ΣΥΝΑΝΤΗΣΕΙΣ ΕΡΓΑΣΙΑΣ ΓΙΑ ΤΟΝ ΑΣΠΡΟΠΑΡΗ ΣΕ ΒΑΛΚΑΝΙΚΟ ΕΠΙΠΕΔΟ

Three Balkan level workshops were held under the project:


(1) Conservation Science Workshop held in Sofia in 2012

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In the period 19-24.11.2012, a Conservation Science Workshop was held in Sofia, Bulgaria. The workshop was organized in close cooperation between the LIFE+ projects “The Return of the Neophron” (LIFE10 NAT/BG/000152) and “Save the Raptors” (LIFE07 NAT/BG/000068). The workshop was aiming to improve the capacity for scientific papers writing in Balkan environmental NGOs. It also intended to gather conservationists working with the Egyptian Vulture on the Balkans and to discuss potentials for future trans-Balkan collaboration on the species research and conservation.

A total of 37 participants from 6 countries (Bulgaria, Greece, FYROM, Albania, Turkey and UK) took participation in the event. The lecturers were kindly provided by RSPB.

Scientific papers on the globally threatened Egyptian Vulture and Eastern Imperial Eagle were drafted during the workshop and important discussions were made in terms of the threats and conservation of the Egyptian vulture on Balkan level.

(2) Capacity building workshop held in Gorno Pole in 2013

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International training workshop for field research techniques of Egyptian Vultures was held between July 29th and August 3ed 2013 in the Eastern Rhodopes.  The event was attended by representatives of environmental organizations from all Balkan countries where the globally endangered species still occurs: Bulgaria, Greece, FYROM, Albania and Turkey. The seminar was attended also by experts from the UK and Sudan – a key wintering area of the Balkan population. The aim of the seminar was to exchange current information about the species in the Balkan countries and through migration and wintering areas. In the first two days were made presentations on various project activities: techniques for monitoring of the breeding areas, nest-guarding, supplementary feeding, struggle with poisons in Greece, sampling, satellite tracking. Other presentations focused on the population status of the Egyptian Vultures on the Balkans and on cross-border cooperation between countries on the migration routes as a tool for species conservation.

Next 3 days were dedicated to field work. Three juvenile Egyptian vulture were tagged with satellite transmitters, blood and pathogen samples were taken in order to determine the health condition of eight juveniles.This was an important practical demonstration for the participants in the seminar. They were involved in the process so that they can repeat the procedure in their own countries.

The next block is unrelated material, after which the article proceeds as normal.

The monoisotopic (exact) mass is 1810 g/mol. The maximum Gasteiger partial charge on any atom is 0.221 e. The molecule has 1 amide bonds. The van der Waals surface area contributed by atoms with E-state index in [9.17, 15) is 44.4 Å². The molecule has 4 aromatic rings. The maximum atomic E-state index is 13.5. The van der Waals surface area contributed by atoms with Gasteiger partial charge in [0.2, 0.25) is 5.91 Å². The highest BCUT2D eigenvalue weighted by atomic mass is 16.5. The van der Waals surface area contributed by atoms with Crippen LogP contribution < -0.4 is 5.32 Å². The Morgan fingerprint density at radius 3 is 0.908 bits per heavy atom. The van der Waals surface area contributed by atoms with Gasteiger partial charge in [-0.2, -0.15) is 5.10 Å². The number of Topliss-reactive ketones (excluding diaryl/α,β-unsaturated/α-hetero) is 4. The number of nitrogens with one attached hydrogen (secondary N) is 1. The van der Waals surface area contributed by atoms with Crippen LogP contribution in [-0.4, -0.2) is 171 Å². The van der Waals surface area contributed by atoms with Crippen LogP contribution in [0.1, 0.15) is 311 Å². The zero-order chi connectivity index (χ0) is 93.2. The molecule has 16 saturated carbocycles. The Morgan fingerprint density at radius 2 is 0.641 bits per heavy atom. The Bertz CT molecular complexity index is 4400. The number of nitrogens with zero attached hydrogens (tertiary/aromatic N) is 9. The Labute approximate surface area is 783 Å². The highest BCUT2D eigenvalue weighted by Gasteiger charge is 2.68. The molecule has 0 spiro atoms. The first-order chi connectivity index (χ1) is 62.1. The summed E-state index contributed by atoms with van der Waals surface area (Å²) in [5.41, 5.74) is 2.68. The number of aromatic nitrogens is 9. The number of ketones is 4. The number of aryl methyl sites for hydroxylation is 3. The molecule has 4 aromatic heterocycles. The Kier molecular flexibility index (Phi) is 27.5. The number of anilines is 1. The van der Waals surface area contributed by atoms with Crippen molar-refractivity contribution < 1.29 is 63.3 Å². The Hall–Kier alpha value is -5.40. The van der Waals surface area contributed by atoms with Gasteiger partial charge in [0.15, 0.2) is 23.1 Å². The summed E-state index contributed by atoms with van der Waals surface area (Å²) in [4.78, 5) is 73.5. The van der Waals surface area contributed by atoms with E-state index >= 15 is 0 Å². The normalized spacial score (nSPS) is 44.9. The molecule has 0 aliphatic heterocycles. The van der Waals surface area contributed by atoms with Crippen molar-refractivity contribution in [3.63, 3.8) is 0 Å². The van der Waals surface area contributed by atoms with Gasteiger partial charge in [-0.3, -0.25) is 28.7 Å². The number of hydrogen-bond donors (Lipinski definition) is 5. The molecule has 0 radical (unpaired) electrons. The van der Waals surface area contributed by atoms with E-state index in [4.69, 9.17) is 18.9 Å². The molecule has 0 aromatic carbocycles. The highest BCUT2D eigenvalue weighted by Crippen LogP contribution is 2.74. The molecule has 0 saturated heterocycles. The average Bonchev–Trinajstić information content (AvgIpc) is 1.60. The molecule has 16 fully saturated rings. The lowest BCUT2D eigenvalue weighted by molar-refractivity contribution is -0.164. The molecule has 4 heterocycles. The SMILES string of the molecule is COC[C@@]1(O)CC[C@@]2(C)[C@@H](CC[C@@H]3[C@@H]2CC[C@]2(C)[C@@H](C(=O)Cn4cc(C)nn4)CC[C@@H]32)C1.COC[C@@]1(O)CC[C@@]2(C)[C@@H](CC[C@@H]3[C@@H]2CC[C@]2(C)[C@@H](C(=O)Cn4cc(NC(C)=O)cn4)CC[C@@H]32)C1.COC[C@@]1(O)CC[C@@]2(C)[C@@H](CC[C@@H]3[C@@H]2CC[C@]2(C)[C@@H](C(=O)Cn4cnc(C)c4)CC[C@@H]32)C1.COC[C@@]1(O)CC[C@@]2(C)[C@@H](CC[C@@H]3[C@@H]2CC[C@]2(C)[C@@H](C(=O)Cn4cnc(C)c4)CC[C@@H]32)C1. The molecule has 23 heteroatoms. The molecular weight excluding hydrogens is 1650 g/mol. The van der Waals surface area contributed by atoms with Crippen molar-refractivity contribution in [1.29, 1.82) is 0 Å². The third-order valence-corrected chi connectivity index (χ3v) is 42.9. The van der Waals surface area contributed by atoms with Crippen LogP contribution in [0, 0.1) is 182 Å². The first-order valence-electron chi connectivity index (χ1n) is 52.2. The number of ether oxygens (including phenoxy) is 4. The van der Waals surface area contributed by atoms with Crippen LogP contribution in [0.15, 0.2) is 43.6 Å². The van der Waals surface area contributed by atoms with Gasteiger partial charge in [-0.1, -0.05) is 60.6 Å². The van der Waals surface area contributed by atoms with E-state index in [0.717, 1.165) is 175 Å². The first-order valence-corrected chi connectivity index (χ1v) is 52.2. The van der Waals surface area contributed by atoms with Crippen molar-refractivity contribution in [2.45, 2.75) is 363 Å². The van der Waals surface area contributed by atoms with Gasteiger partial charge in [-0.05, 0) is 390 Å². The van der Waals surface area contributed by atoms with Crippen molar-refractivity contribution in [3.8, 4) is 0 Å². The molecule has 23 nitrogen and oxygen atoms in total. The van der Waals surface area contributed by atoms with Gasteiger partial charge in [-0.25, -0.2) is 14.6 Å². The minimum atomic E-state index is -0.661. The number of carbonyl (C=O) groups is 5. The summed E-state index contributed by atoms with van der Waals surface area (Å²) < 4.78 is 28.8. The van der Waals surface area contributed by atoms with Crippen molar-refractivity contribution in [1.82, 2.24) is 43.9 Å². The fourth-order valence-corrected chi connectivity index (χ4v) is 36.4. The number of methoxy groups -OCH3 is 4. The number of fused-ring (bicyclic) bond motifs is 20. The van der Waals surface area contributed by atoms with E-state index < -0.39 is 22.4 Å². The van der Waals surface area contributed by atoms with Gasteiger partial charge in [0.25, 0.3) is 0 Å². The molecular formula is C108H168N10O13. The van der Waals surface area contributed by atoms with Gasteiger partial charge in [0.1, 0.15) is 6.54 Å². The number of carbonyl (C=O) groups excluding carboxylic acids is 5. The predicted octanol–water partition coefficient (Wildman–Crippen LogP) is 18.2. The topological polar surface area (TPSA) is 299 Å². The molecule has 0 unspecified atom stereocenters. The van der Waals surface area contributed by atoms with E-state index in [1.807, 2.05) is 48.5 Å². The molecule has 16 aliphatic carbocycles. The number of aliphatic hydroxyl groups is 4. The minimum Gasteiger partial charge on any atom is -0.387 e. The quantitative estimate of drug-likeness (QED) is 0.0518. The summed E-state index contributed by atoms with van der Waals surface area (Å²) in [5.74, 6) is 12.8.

During the event, experience was shared among organizations working for the protection of the Egyptian Vulture about the top gaps in the knowledge and threats for the Egyptian vulture in the Balkans.


(3) Anti-poison workshop held in Papingo in 2015

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A Balkan level workshop entitled “The illegal use of poison baits in the Balkans. Conservation problems and solutions” was held in Papingo (Greece), on the 25-26th of May 2015. The workshop, aimed to promote the exchange of the existing know-how on the illegal use of poison baits among Balkan countries, as well as to increase the awareness on this huge conservation problem among the Greek authorities. Representatives from seven countries from the Balkans and Europe attended the workshop, together with representatives from several relevant Greek public authorities such as local Forestry Services and Directorates, local Municipalities, Environmental Directorates, Management Authorities of local protected areas, Hunting Associations, NGOs etc.

The workshop provided the opportunity for all these stakeholder groups to come together, learn about the consequences of the use of poison baits and discuss openly about the motives and constraints that motivate this illegal practice and suggest possible solutions. The workshop participants also had the chance to see in action the Antipoison Dog Units that are operating in the framework of the LIFE+ Project “The Return of the Neophron” in the areas of Meteora and Dadia, and that so successfully manage to detect and consequently remove poison baits from the Egyptian vultures’ habitat.

The main outcomes of the workshop were the agreement that this practice must be abandoned in order to save the last Egyptian vultures in the Balkans and the need of a commitment from the public authorities to actively fight against the use of poison.

Presentations and outcomes of the meeting available below in section DOCUMENTS.


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